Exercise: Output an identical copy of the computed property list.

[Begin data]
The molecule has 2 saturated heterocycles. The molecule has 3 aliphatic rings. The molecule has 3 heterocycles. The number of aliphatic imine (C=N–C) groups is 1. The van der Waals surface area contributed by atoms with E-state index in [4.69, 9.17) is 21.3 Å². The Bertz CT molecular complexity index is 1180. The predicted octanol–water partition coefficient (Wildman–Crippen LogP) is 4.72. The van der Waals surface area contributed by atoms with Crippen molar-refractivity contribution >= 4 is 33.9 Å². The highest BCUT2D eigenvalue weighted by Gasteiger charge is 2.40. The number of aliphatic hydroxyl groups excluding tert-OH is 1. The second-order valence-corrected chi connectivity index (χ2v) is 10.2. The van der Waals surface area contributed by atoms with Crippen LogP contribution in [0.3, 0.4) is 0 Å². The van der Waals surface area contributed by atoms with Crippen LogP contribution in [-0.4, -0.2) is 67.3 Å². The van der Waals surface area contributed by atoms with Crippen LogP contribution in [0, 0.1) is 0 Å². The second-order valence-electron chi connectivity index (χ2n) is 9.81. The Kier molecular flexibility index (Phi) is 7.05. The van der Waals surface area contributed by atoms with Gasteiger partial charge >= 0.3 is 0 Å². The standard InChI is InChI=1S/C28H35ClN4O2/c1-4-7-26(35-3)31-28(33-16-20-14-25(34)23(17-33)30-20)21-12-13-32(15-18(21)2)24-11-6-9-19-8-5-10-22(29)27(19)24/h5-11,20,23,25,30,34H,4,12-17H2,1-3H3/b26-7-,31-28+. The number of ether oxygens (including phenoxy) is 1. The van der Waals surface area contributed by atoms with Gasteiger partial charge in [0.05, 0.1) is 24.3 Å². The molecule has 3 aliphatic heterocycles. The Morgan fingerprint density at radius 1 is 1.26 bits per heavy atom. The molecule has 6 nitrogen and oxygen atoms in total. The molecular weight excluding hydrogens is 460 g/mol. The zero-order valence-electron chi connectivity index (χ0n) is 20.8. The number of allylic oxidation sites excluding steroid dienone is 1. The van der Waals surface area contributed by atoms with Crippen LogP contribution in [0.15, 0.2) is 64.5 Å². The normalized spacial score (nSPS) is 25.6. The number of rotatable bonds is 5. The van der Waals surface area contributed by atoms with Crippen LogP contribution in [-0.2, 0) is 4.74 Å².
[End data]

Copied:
The molecule has 2 saturated heterocycles. The molecule has 3 aliphatic rings. The molecule has 3 heterocycles. The number of aliphatic imine (C=N–C) groups is 1. The van der Waals surface area contributed by atoms with E-state index in [4.69, 9.17) is 21.3 Å². The Bertz CT molecular complexity index is 1180. The predicted octanol–water partition coefficient (Wildman–Crippen LogP) is 4.72. The van der Waals surface area contributed by atoms with Crippen molar-refractivity contribution >= 4 is 33.9 Å². The highest BCUT2D eigenvalue weighted by Gasteiger charge is 2.40. The number of aliphatic hydroxyl groups excluding tert-OH is 1. The second-order valence-corrected chi connectivity index (χ2v) is 10.2. The van der Waals surface area contributed by atoms with Crippen LogP contribution in [0.3, 0.4) is 0 Å². The van der Waals surface area contributed by atoms with Crippen LogP contribution in [-0.4, -0.2) is 67.3 Å². The van der Waals surface area contributed by atoms with Crippen LogP contribution in [0, 0.1) is 0 Å². The second-order valence-electron chi connectivity index (χ2n) is 9.81. The Kier molecular flexibility index (Phi) is 7.05. The van der Waals surface area contributed by atoms with Gasteiger partial charge >= 0.3 is 0 Å². The standard InChI is InChI=1S/C28H35ClN4O2/c1-4-7-26(35-3)31-28(33-16-20-14-25(34)23(17-33)30-20)21-12-13-32(15-18(21)2)24-11-6-9-19-8-5-10-22(29)27(19)24/h5-11,20,23,25,30,34H,4,12-17H2,1-3H3/b26-7-,31-28+. The number of ether oxygens (including phenoxy) is 1. The van der Waals surface area contributed by atoms with Gasteiger partial charge in [0.05, 0.1) is 24.3 Å². The molecule has 3 aliphatic heterocycles. The Morgan fingerprint density at radius 1 is 1.26 bits per heavy atom. The molecule has 6 nitrogen and oxygen atoms in total. The molecular weight excluding hydrogens is 460 g/mol. The zero-order valence-electron chi connectivity index (χ0n) is 20.8. The number of allylic oxidation sites excluding steroid dienone is 1. The van der Waals surface area contributed by atoms with Crippen LogP contribution in [0.15, 0.2) is 64.5 Å². The normalized spacial score (nSPS) is 25.6. The number of rotatable bonds is 5. The van der Waals surface area contributed by atoms with Crippen LogP contribution in [-0.2, 0) is 4.74 Å².